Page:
Sometimes I use traditional methods such as this simply because I enjoy the process. I’m not in a hurry to go back to “real life!” As I do successive tracings, I refine the drawing until I reach the right level of stylization. I tape up the fragments, and then do one last, complete drawing. The final tracing is transferred with graphite paper to the board, which has been prepared with gesso. When the illustration was completed, the transparency was shot and sent to the printer with the mechanical.
A last cover demonstrating purely painted artwork illustrates a quote from Love Sonnet LIV by Pablo Neruda, so passionate and flooded with emotion. Here I was hoping to describe the lines:
“……here we are at last……far from the delirium of the savage city”
“……you and I shall exalt this heavenly outcome
Mind and Love live naked in this house.”
Other potent words and phrases, such as “pure line,” “furious dreams,” “rivers of bitter certainty,” “double glass,” “two wings,” and “transparency,” gave me further images to draw upon. Heady stuff. The lush and provocative imagery gave me a framework upon which to include the sun and moon, a doorway into deep, blue space, architectural forms symbolizing the “savage city,” and vine-like flowers alluding to the intertwined lovers. This illustration is watercolor on prepared board, with a bit of acrylic in the background.
Digital “Plus” Covers
I rarely produce my work entirely on the computer, but obviously the creative potential and conveniences of digital techniques became evident as computers became more powerful and software became more truly functional. My main impetus has always been to produce good work by whatever means necessary. Following this philosophy has led me to learn new processes that allow me to fulfill a particular vision. The vision comes first, and then learning the appropriate process. For me, this is how growth occurs. I love process, so learning the computer was a great challenge; I intended to figure out how to bend it to my needs.
This led me to combine production techniques, playing with the advantages, similarities, and contrasts offered by different methods or media.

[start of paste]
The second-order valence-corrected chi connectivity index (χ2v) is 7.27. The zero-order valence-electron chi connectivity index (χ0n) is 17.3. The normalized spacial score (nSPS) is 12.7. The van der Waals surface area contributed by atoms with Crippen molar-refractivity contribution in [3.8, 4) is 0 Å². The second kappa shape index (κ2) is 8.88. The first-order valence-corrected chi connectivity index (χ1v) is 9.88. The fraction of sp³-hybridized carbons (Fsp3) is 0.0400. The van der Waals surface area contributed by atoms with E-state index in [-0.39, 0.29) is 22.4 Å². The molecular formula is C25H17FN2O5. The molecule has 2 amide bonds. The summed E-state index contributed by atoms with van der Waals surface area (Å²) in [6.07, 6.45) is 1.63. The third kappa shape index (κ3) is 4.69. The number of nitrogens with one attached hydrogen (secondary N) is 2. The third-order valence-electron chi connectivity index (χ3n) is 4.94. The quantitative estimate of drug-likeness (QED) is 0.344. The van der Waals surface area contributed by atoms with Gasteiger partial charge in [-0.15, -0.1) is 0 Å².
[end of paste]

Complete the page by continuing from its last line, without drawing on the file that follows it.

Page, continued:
This design, for example, started out as a cross hatched illustration in ink
which was then merged with extensive work in illustrator.
The scanner is today's version of the copy camera, so, rather than facing a completely new way of working, I can rather easily transition between conventional and digital methods. Personally, I like being in the studio, so “shortcuts” have never interested me. I’ve found that digital and conventional design takes about the same amount of time, they both take a long time! So, I do what I feel is the best solution to the problem, and having drawing skills gives me more options.
Another advantage of the computer and scanner is that the artist can more easily integrate photography with digital art. For this cover, titled Summer Reading, I photographed wood type from my type collection
processed it in Photoshop, and layered it with a sun drawn in Illustrator
The background was created in Illustrator, colored in Photoshop, and again layered with the other elements. The final design of the front and back was composited using InDesign or Quark, (like a digital mechanical), Preflight or Collect for Output was employed (to collect all the required files), and a CD or Zip Disk (early days) sent to the printer.
I was interested in making a window (portal) into the interior of the book, which, of course, is all type (text). Part of the fun of doing these covers was playing with variations of the same theme, over and over, trying to be fresh each time.